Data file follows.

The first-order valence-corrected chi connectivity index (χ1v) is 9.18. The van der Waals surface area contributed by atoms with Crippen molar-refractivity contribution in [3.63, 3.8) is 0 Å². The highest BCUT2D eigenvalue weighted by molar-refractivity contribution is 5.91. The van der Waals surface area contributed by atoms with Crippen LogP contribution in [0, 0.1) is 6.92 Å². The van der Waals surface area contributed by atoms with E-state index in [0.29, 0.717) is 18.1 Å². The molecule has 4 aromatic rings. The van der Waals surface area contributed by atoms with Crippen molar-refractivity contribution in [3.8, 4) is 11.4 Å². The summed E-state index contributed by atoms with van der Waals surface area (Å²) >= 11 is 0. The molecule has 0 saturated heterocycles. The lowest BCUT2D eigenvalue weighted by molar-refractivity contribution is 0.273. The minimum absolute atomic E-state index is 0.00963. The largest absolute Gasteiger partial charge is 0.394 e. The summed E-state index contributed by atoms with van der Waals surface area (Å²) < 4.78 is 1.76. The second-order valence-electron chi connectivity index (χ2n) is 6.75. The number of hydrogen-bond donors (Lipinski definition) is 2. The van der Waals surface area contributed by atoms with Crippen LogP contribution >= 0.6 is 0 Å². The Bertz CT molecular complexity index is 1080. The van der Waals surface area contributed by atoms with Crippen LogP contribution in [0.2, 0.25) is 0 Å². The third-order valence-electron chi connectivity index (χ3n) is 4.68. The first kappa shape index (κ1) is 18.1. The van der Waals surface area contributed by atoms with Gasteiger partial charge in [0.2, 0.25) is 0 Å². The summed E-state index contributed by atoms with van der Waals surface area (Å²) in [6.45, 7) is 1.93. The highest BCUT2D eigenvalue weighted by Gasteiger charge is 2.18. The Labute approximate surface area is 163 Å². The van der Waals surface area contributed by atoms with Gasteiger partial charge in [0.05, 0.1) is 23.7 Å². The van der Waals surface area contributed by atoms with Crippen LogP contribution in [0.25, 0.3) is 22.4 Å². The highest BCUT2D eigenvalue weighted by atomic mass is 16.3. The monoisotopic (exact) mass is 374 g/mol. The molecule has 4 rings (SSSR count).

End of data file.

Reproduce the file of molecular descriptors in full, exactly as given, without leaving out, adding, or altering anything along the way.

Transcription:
The first-order valence-corrected chi connectivity index (χ1v) is 9.18. The van der Waals surface area contributed by atoms with Crippen molar-refractivity contribution in [3.63, 3.8) is 0 Å². The highest BCUT2D eigenvalue weighted by molar-refractivity contribution is 5.91. The van der Waals surface area contributed by atoms with Crippen LogP contribution in [0, 0.1) is 6.92 Å². The van der Waals surface area contributed by atoms with E-state index in [0.29, 0.717) is 18.1 Å². The molecule has 4 aromatic rings. The van der Waals surface area contributed by atoms with Crippen molar-refractivity contribution in [3.8, 4) is 11.4 Å². The summed E-state index contributed by atoms with van der Waals surface area (Å²) >= 11 is 0. The molecule has 0 saturated heterocycles. The lowest BCUT2D eigenvalue weighted by molar-refractivity contribution is 0.273. The minimum absolute atomic E-state index is 0.00963. The largest absolute Gasteiger partial charge is 0.394 e. The summed E-state index contributed by atoms with van der Waals surface area (Å²) < 4.78 is 1.76. The second-order valence-electron chi connectivity index (χ2n) is 6.75. The number of hydrogen-bond donors (Lipinski definition) is 2. The van der Waals surface area contributed by atoms with Crippen LogP contribution >= 0.6 is 0 Å². The Bertz CT molecular complexity index is 1080. The van der Waals surface area contributed by atoms with Crippen LogP contribution in [0.2, 0.25) is 0 Å². The third-order valence-electron chi connectivity index (χ3n) is 4.68. The first kappa shape index (κ1) is 18.1. The van der Waals surface area contributed by atoms with Gasteiger partial charge in [0.2, 0.25) is 0 Å². The summed E-state index contributed by atoms with van der Waals surface area (Å²) in [6.45, 7) is 1.93. The highest BCUT2D eigenvalue weighted by Gasteiger charge is 2.18. The Labute approximate surface area is 163 Å². The van der Waals surface area contributed by atoms with Gasteiger partial charge in [0.05, 0.1) is 23.7 Å². The van der Waals surface area contributed by atoms with Crippen LogP contribution in [0.25, 0.3) is 22.4 Å². The highest BCUT2D eigenvalue weighted by atomic mass is 16.3. The monoisotopic (exact) mass is 374 g/mol. The molecule has 4 rings (SSSR count).